Montgomery County votes for all schools to go virtual as COVID-19 rises

Upper Dublin High School in Montgomery County. (Emily Cohen for WHYY)

Upper Dublin High School in Montgomery County. (Emily Cohen for WHYY)

All K-12 public and private schools in Montgomery County will move entirely online for two weeks starting Nov. 23 to slow the spread of coronavirus.

The order does not make an exception for students with special needs, and also cancels extracurricular activities.

The order was passed unanimously by the county’s Board of Health Friday, despite hundreds of parents and residents speaking out against the move online.

“I completely understand parents’ concerns,” said board member Francis Jeyaraj, a pediatrician. “But these are difficult times for all of us. It’s a total community effort.”

Board member Martin Trichtinger invoked a quote attributed to hockey great Wayne Gretzky about skating towards where the puck is going to be to justify his vote.

“To be honest that is what we are trying to do here,” he said. “We are trying to put our county in the best position possible.”

Montgomery County’s COVID-19 test positivity rate has more than doubled in the last month.

The Pennsylvania Department of Education has suggested that schools in counties where there are “substantial” amounts of COVID-19 transmission should conduct all classes online. This week the School District of Philadelphia delayed a plan to bring the youngest children back to the classroom part time after Thanksgiving.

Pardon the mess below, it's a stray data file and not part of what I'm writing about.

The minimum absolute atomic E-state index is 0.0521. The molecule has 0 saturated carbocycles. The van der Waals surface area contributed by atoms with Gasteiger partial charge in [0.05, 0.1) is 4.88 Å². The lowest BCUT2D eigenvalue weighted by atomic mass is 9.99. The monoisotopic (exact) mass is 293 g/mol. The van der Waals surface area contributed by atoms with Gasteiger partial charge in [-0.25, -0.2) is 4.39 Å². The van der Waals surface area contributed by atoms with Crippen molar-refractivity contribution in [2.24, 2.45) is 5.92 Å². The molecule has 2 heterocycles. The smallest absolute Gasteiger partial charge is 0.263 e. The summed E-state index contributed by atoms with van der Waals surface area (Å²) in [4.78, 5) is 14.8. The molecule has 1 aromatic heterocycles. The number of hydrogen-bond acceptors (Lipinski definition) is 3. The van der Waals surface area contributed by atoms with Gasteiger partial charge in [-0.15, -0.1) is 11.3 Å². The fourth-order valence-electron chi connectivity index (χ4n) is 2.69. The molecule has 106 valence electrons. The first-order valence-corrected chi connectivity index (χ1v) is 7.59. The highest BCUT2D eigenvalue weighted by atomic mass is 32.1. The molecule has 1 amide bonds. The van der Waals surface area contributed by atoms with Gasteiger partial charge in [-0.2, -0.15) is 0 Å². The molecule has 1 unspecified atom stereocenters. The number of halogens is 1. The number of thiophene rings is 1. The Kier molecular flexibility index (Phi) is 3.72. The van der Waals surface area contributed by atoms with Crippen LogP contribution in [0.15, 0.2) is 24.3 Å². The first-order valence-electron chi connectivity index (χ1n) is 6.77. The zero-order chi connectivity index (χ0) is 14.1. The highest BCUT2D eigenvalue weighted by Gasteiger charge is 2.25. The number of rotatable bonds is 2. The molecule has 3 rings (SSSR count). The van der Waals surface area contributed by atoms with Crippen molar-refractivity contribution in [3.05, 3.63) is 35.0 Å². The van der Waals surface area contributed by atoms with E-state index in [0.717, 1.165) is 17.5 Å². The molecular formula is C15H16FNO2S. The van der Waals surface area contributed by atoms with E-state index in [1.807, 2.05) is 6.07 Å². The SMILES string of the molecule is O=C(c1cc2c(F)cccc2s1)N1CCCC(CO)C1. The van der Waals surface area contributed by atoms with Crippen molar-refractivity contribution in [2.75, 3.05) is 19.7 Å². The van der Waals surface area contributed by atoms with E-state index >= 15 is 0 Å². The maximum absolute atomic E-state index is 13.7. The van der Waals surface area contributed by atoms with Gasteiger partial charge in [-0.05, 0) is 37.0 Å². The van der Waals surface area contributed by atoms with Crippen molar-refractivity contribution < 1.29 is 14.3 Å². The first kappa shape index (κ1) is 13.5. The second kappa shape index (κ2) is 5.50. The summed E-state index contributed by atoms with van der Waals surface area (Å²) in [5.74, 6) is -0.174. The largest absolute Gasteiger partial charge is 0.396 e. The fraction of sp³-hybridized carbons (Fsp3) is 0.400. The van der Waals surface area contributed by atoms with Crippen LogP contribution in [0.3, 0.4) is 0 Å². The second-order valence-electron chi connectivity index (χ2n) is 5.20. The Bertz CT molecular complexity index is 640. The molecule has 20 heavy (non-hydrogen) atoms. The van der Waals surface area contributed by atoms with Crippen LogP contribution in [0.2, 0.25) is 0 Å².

Philadelphia and three of its four collar counties meet the statistical threshold for “substantial” transmission. The lone exception, as of now, is Chester County.

Children’s Hospital of Philadelphia’s PolicyLab, which has been advising state and local education officials since the pandemic began, suggested this week that all Philadelphia-area schools go fully virtual to slow the spread of COVID-19.

Montgomery County Board of Commissioners Chair Val Arkoosh praised the board’s action Friday as a ”proactive approach” ahead of Thanksgiving gatherings.

“I want to make clear that I want in-person school to continue, and based on our data in Montgomery County, our team believes this brief pause in in-person schooling will support this goal,” said Arkoosh in a statement.

Montgomery County’s Board of Health had planned to vote on the order Thursday, but decided to delay after more than two hours of emotional comment from parents and residents — virtually all of whom argued against closing schools.

“There’s no evidence this is even affecting the schools. You are impacting families. Impacting them financially. Impacting them emotionally,” Michael Napolitan testified. “There is no reason for this. It’s all fake.”

More than 3,000 people tuned in on Friday to watch the vote. Once again, the comments were almost entirely against moving schools online.

“How is it that all of these non-elected officials can impact our families so severely. Do we have any recourse?” said Amie Mattes.

Many parents are skeptical that in-person classes will resume this calendar year.

“Students aren’t going back on Dec 6. Don’t kid yourself,” said Michael Demar.

The board will meet next on Dec. 2.

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